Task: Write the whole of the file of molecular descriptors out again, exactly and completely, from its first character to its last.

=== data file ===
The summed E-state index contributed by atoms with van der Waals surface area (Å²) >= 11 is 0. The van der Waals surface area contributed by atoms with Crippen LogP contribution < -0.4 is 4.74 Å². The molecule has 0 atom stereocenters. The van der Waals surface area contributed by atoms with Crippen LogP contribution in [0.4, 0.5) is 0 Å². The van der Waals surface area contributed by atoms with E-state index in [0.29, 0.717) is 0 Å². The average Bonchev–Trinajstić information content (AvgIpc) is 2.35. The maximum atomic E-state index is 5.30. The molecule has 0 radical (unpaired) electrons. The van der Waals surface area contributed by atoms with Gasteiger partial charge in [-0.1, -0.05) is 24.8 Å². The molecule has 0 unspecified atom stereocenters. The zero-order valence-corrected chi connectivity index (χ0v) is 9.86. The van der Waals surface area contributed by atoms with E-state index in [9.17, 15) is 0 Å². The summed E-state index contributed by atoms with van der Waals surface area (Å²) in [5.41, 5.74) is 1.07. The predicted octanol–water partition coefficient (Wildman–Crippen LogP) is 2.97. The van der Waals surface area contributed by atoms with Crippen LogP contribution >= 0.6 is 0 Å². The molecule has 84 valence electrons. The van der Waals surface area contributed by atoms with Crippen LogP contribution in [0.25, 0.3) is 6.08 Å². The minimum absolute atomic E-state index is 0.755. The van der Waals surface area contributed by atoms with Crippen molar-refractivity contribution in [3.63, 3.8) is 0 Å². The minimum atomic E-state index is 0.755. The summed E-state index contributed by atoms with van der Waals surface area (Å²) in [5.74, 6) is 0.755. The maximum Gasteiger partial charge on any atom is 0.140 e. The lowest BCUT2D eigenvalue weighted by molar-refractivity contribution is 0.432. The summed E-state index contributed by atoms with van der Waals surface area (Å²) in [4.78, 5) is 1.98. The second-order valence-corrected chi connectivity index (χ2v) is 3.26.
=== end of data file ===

The summed E-state index contributed by atoms with van der Waals surface area (Å²) >= 11 is 0. The van der Waals surface area contributed by atoms with Crippen LogP contribution < -0.4 is 4.74 Å². The molecule has 0 atom stereocenters. The van der Waals surface area contributed by atoms with Crippen LogP contribution in [0.4, 0.5) is 0 Å². The van der Waals surface area contributed by atoms with E-state index in [0.29, 0.717) is 0 Å². The average Bonchev–Trinajstić information content (AvgIpc) is 2.35. The maximum atomic E-state index is 5.30. The molecule has 0 radical (unpaired) electrons. The van der Waals surface area contributed by atoms with Gasteiger partial charge in [-0.1, -0.05) is 24.8 Å². The molecule has 0 unspecified atom stereocenters. The zero-order valence-corrected chi connectivity index (χ0v) is 9.86. The van der Waals surface area contributed by atoms with E-state index in [9.17, 15) is 0 Å². The summed E-state index contributed by atoms with van der Waals surface area (Å²) in [5.41, 5.74) is 1.07. The predicted octanol–water partition coefficient (Wildman–Crippen LogP) is 2.97. The van der Waals surface area contributed by atoms with Crippen LogP contribution >= 0.6 is 0 Å². The molecule has 84 valence electrons. The van der Waals surface area contributed by atoms with Crippen LogP contribution in [0.25, 0.3) is 6.08 Å². The minimum absolute atomic E-state index is 0.755. The van der Waals surface area contributed by atoms with Crippen molar-refractivity contribution in [3.63, 3.8) is 0 Å². The minimum atomic E-state index is 0.755. The summed E-state index contributed by atoms with van der Waals surface area (Å²) in [5.74, 6) is 0.755. The maximum Gasteiger partial charge on any atom is 0.140 e. The lowest BCUT2D eigenvalue weighted by molar-refractivity contribution is 0.432. The summed E-state index contributed by atoms with van der Waals surface area (Å²) in [4.78, 5) is 1.98. The second-order valence-corrected chi connectivity index (χ2v) is 3.26.